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UK Politics

Only Labour can make good on 'we're all in it together' claim, says Ed Miliband


British voters are yearning for old fashioned values like solidarity, Ed Miliband said today.

The party leader said the coalition could no longer lay claim to the mantra after cutting the 50p top rate of income tax and "picking a fight over petrol" that provoked panic at the pumps.

He insisted Labour would show "what that phrase really means in these tough times" by making different choices.

On the campaign trail in Southampton, Mr Miliband said: "I think it was this spirit the Government was getting at when they took office, saying we are all in it together.

"I think they were on to something but while their words were good, they have failed in deed.

"Two weeks on from the Budget, that is its lasting legacy.

"Whatever their twists and turns, their complex justifications, they can't cut taxes for millionaires and then raise taxes for millions.

"That's not 'we're all in it together'.

"You can't pick a fight over petrol and provoke panic at the pumps.

"That's not we're all in it together."

He added: "This Government can no longer say 'we are all in this together'.

"But we will show what that phrase really means in these tough times with different choices, different priorities, different values."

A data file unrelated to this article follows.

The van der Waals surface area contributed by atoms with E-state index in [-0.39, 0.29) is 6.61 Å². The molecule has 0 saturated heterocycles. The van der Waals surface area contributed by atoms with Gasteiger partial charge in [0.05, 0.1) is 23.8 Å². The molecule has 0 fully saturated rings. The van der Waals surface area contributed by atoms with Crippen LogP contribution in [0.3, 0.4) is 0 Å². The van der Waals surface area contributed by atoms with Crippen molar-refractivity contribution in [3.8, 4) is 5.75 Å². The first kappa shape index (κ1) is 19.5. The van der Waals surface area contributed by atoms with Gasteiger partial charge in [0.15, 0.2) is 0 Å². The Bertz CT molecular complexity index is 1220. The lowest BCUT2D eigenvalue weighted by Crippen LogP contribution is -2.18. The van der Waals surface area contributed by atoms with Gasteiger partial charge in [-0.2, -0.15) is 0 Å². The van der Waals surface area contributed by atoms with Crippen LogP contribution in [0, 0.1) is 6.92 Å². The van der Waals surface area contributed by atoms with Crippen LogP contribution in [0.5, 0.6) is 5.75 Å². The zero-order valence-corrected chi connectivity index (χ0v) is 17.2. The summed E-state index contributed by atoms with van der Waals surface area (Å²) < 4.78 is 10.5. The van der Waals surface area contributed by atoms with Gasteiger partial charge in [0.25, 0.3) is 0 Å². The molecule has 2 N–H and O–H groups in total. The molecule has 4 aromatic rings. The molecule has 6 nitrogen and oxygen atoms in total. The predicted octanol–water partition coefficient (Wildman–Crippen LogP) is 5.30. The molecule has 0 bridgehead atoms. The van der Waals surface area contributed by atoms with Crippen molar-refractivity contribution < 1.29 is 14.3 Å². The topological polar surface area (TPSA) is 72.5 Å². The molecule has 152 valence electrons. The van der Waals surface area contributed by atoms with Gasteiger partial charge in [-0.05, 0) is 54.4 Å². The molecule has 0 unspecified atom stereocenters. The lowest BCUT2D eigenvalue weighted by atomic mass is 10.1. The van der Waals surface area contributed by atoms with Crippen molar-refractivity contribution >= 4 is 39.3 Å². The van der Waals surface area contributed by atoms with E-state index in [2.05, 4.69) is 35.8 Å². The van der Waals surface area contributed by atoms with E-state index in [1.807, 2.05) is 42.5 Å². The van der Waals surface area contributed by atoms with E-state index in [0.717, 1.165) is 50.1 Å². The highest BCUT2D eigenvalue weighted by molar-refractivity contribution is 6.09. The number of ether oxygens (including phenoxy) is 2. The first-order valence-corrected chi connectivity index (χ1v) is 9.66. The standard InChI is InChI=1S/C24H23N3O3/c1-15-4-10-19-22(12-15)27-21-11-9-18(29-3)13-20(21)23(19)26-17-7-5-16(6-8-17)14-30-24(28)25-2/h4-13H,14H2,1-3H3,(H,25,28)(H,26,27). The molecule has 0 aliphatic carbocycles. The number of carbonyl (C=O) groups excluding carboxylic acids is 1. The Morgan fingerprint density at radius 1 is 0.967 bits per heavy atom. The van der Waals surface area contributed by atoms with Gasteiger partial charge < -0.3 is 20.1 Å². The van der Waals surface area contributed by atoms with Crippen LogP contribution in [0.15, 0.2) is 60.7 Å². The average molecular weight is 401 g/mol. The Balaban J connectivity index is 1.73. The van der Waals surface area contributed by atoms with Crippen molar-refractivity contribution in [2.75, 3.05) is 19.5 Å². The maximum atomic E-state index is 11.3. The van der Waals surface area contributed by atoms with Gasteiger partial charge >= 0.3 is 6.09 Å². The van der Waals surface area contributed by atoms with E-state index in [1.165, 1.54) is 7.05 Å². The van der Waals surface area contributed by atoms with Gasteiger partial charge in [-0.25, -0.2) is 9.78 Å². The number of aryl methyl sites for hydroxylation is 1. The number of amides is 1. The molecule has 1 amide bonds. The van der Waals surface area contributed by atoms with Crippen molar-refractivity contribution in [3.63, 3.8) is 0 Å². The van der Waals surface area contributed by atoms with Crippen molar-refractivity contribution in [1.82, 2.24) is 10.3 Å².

Mr Miliband also claimed British voters are yearning for old-fashioned values like solidarity.

He insisted the principles his father Ralph, a left-wing academic, held dear were still relevant now as he continued his local election campaign tour.

He said: "Seeing the port here reminds me of my Dad's service in the Royal Navy.

"He used to talk to me about what that service was like.

"About how welcoming people were to him, a refugee, who had arrived in Britain barely three years earlier.

"He talked above all about the camaraderie, the sense of solidarity.

"Think about that word: solidarity. It sounds old-fashioned but I think it speaks to our time, to what people are yearning for.

"Not 'us versus them' but a sense that we must all look out for each other.

"People know times are tough, people know the answers aren't easy.

"But they want a sense that there is a national purpose with shared sacrifice and reward."

At a question-and-answer session with party members and the heads of local groups, he talked of his fears about NHS reform and the unfairness of the Budget, which he said had "obscured the economic failure" of the Government.

He also said politicians must keep their promises and added that it was better to promise less and deliver more than the other way around.